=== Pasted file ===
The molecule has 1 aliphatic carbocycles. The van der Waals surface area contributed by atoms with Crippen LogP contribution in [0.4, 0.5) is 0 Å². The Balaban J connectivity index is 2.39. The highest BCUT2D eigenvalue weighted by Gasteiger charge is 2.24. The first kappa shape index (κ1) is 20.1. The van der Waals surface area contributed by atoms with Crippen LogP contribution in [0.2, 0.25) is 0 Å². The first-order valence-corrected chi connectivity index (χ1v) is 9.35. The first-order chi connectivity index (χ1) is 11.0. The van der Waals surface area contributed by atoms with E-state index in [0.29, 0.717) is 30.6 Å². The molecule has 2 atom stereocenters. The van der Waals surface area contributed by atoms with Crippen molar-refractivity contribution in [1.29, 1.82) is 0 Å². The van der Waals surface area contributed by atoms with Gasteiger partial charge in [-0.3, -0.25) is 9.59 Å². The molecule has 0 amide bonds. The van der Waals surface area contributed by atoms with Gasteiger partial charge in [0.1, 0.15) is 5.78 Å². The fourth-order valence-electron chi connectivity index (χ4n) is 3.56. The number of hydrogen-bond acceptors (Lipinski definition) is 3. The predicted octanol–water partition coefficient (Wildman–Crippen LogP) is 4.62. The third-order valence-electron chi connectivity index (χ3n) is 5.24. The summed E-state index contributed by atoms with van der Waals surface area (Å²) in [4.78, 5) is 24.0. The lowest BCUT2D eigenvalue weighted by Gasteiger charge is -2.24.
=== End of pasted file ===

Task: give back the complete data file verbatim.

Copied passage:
The molecule has 1 aliphatic carbocycles. The van der Waals surface area contributed by atoms with Crippen LogP contribution in [0.4, 0.5) is 0 Å². The Balaban J connectivity index is 2.39. The highest BCUT2D eigenvalue weighted by Gasteiger charge is 2.24. The first kappa shape index (κ1) is 20.1. The van der Waals surface area contributed by atoms with Crippen LogP contribution in [0.2, 0.25) is 0 Å². The first-order valence-corrected chi connectivity index (χ1v) is 9.35. The first-order chi connectivity index (χ1) is 11.0. The van der Waals surface area contributed by atoms with E-state index in [0.29, 0.717) is 30.6 Å². The molecule has 2 atom stereocenters. The van der Waals surface area contributed by atoms with Crippen molar-refractivity contribution in [1.29, 1.82) is 0 Å². The van der Waals surface area contributed by atoms with Gasteiger partial charge in [-0.3, -0.25) is 9.59 Å². The molecule has 0 amide bonds. The van der Waals surface area contributed by atoms with Gasteiger partial charge in [0.1, 0.15) is 5.78 Å². The fourth-order valence-electron chi connectivity index (χ4n) is 3.56. The number of hydrogen-bond acceptors (Lipinski definition) is 3. The predicted octanol–water partition coefficient (Wildman–Crippen LogP) is 4.62. The third-order valence-electron chi connectivity index (χ3n) is 5.24. The summed E-state index contributed by atoms with van der Waals surface area (Å²) in [4.78, 5) is 24.0. The lowest BCUT2D eigenvalue weighted by Gasteiger charge is -2.24.